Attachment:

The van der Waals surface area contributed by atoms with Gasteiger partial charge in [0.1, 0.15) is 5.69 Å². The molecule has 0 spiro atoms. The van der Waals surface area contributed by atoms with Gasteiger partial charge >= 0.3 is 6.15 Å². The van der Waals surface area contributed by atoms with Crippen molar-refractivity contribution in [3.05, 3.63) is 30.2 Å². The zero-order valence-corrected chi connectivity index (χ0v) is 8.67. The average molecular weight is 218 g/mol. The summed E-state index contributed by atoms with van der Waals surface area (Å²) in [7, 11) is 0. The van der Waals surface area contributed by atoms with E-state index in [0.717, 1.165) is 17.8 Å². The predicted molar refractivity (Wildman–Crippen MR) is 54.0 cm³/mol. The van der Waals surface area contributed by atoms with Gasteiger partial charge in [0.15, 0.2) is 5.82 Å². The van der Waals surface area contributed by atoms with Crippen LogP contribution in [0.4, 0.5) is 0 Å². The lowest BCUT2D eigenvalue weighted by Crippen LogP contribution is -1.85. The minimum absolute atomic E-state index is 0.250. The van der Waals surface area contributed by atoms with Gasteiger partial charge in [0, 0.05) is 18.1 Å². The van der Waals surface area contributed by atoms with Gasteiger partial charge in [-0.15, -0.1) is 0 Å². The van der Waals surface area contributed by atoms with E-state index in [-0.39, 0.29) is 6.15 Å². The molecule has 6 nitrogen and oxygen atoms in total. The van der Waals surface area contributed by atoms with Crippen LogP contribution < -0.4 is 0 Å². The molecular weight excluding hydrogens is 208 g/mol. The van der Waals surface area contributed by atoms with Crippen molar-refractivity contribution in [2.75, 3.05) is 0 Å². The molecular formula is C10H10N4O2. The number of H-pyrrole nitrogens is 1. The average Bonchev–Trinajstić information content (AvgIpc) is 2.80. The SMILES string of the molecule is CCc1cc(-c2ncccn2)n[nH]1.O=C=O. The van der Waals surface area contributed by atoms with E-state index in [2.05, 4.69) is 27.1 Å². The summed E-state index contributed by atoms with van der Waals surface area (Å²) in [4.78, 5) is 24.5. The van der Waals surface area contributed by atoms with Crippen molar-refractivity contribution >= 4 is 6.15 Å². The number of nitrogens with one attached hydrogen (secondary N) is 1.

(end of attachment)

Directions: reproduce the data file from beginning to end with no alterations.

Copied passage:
The van der Waals surface area contributed by atoms with Gasteiger partial charge in [0.1, 0.15) is 5.69 Å². The molecule has 0 spiro atoms. The van der Waals surface area contributed by atoms with Gasteiger partial charge >= 0.3 is 6.15 Å². The van der Waals surface area contributed by atoms with Crippen molar-refractivity contribution in [3.05, 3.63) is 30.2 Å². The zero-order valence-corrected chi connectivity index (χ0v) is 8.67. The average molecular weight is 218 g/mol. The summed E-state index contributed by atoms with van der Waals surface area (Å²) in [7, 11) is 0. The van der Waals surface area contributed by atoms with E-state index in [0.717, 1.165) is 17.8 Å². The predicted molar refractivity (Wildman–Crippen MR) is 54.0 cm³/mol. The van der Waals surface area contributed by atoms with Gasteiger partial charge in [0.15, 0.2) is 5.82 Å². The van der Waals surface area contributed by atoms with Crippen LogP contribution in [0.4, 0.5) is 0 Å². The lowest BCUT2D eigenvalue weighted by Crippen LogP contribution is -1.85. The minimum absolute atomic E-state index is 0.250. The van der Waals surface area contributed by atoms with Gasteiger partial charge in [0, 0.05) is 18.1 Å². The van der Waals surface area contributed by atoms with Gasteiger partial charge in [-0.15, -0.1) is 0 Å². The van der Waals surface area contributed by atoms with E-state index in [-0.39, 0.29) is 6.15 Å². The molecule has 6 nitrogen and oxygen atoms in total. The van der Waals surface area contributed by atoms with Crippen LogP contribution < -0.4 is 0 Å². The molecular weight excluding hydrogens is 208 g/mol. The van der Waals surface area contributed by atoms with Crippen molar-refractivity contribution in [2.75, 3.05) is 0 Å². The molecular formula is C10H10N4O2. The number of H-pyrrole nitrogens is 1. The average Bonchev–Trinajstić information content (AvgIpc) is 2.80. The SMILES string of the molecule is CCc1cc(-c2ncccn2)n[nH]1.O=C=O. The van der Waals surface area contributed by atoms with E-state index in [2.05, 4.69) is 27.1 Å². The summed E-state index contributed by atoms with van der Waals surface area (Å²) in [4.78, 5) is 24.5. The van der Waals surface area contributed by atoms with Crippen molar-refractivity contribution >= 4 is 6.15 Å². The number of nitrogens with one attached hydrogen (secondary N) is 1.